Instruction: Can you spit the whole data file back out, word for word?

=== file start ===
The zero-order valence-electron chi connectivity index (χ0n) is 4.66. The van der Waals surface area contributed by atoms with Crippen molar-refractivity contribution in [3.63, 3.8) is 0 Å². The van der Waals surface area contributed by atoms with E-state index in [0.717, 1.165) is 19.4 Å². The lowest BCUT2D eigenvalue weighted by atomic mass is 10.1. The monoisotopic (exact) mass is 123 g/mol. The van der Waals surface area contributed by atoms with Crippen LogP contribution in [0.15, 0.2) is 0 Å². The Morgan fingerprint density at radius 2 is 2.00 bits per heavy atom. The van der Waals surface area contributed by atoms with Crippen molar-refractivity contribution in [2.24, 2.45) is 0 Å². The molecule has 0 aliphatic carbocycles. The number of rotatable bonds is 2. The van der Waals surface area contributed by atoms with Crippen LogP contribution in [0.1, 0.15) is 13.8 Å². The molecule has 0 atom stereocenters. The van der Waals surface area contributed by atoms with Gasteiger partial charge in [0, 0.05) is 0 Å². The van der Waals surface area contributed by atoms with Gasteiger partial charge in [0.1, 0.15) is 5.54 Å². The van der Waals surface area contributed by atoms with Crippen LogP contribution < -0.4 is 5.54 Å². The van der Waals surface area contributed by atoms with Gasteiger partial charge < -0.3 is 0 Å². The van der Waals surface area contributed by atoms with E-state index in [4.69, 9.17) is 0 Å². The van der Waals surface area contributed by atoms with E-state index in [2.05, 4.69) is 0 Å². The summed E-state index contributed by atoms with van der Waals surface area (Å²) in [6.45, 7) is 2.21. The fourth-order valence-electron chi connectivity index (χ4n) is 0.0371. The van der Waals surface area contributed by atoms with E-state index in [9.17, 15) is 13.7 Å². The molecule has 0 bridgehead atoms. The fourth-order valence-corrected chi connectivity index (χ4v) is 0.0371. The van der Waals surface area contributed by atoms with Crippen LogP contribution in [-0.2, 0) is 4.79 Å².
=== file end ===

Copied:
The zero-order valence-electron chi connectivity index (χ0n) is 4.66. The van der Waals surface area contributed by atoms with Crippen molar-refractivity contribution in [3.63, 3.8) is 0 Å². The van der Waals surface area contributed by atoms with E-state index in [0.717, 1.165) is 19.4 Å². The lowest BCUT2D eigenvalue weighted by atomic mass is 10.1. The monoisotopic (exact) mass is 123 g/mol. The van der Waals surface area contributed by atoms with Crippen LogP contribution in [0.15, 0.2) is 0 Å². The Morgan fingerprint density at radius 2 is 2.00 bits per heavy atom. The van der Waals surface area contributed by atoms with Crippen molar-refractivity contribution in [2.24, 2.45) is 0 Å². The molecule has 0 aliphatic carbocycles. The number of rotatable bonds is 2. The van der Waals surface area contributed by atoms with Crippen LogP contribution in [0.1, 0.15) is 13.8 Å². The molecule has 0 atom stereocenters. The van der Waals surface area contributed by atoms with Gasteiger partial charge in [0, 0.05) is 0 Å². The van der Waals surface area contributed by atoms with Gasteiger partial charge in [0.1, 0.15) is 5.54 Å². The van der Waals surface area contributed by atoms with Crippen LogP contribution < -0.4 is 5.54 Å². The van der Waals surface area contributed by atoms with Gasteiger partial charge < -0.3 is 0 Å². The van der Waals surface area contributed by atoms with E-state index in [4.69, 9.17) is 0 Å². The van der Waals surface area contributed by atoms with E-state index in [2.05, 4.69) is 0 Å². The summed E-state index contributed by atoms with van der Waals surface area (Å²) in [6.45, 7) is 2.21. The fourth-order valence-electron chi connectivity index (χ4n) is 0.0371. The van der Waals surface area contributed by atoms with E-state index in [9.17, 15) is 13.7 Å². The molecule has 0 bridgehead atoms. The fourth-order valence-corrected chi connectivity index (χ4v) is 0.0371. The van der Waals surface area contributed by atoms with Crippen LogP contribution in [-0.2, 0) is 4.79 Å².